1.35 Contact Hours
To successfully complete this course and receive your certificate, you must read the content online or in the downloadable PDF, pass the post test with a 70% or better, and complete the evaluation form July 10, 2021.
You will only be asked to pay for the course if you decide to grade the post examination to earn a certificate with contact hours.
Corexcel is accredited as a provider of continuing nursing education by the American Nurses Credentialing Center's Commission on Accreditation (ANCC).
It is Corexcel's policy to ensure fair balance, independence, objectivity, and scientific rigor in all programming. In compliance with the American Nurses Credentialing Center (ANCC) we require that faculty disclose all financial relationships with commercial interests over the past 12 months.
No planning committee member has indicated a relevant financial relationship with a commercial interest involved with the content contained in this course.
Corexcel's provider status through ANCC is limited to educational activities. Neither Corexcel nor the ANCC endorse commercial products.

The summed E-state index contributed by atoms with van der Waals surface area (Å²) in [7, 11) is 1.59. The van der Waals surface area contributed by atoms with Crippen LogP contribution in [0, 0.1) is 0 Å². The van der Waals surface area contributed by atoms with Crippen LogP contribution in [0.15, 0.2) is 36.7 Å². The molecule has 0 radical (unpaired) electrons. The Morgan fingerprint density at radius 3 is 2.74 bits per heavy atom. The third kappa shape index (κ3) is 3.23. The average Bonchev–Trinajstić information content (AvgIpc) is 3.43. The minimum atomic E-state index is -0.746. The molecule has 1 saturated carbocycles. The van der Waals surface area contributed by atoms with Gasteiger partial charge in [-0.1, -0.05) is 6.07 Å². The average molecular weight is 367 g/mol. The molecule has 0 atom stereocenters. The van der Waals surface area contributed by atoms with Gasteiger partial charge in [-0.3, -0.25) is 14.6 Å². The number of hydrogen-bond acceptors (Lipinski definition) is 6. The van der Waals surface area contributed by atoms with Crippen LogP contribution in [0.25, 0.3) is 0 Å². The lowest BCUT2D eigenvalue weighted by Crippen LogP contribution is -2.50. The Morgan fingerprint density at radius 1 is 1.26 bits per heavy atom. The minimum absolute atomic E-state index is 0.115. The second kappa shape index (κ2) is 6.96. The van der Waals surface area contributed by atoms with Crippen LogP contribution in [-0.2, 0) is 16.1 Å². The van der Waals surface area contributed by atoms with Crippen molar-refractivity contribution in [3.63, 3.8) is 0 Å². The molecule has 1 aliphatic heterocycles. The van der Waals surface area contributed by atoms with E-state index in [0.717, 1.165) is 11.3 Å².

After completing this course participants should be able to:
- Identify the hallmark symptoms of fibromyalgia.
- Explain the potential causes of the disorder.
- Identify and list four tender point sites.
- Know diagnostic criteria for fibromyalgia established by the American College of Rheumatology.
- Describe pharmacological and non-pharmacological approaches in treating fibromyalgia.
- List three comorbidities.
What Is Fibromyalgia?
Over six million Americans have been diagnosed with fibromyalgia. The American College of Rheumatology reports that as many as one in fifty Americans suffer from fibromyalgia. The disorder ranks second after osteoporosis as one of the most common complaints that are seen by rheumatologists.
Research has shown that clinicians often struggle to diagnose a patient with fibromyalgia; people with this disorder typically see several doctors before receiving the final diagnosis. Considerable studies have been conducted to identify the social impact, symptoms, causes and treatment options for this demoralizing condition (Harth et al., 2007).
To better understand the societal significance of fibromyalgia, let's first examine a few quick facts regarding the disorder:
- Fibromyalgia costs the United States approximately $12-$14 billion annually.
- Fibromyalgia accounts for a loss of 1 to 2% of the nation's overall productivity.
The National Fibromyalgia Association adds that employers spend an additional $50 to $100 for every dollar spent on fibromyalgia claims. This excess money is spent on both direct and indirect expenses related to the disorder.
The economic burden caused by fibromyalgia is also in part because the annual cost for claimants was more than double the amount of the typical insurance beneficiary. Failure to properly diagnose fibromyalgia results in additional visits to other doctors and specialists, exasperating the expense to the patients and insurance companies.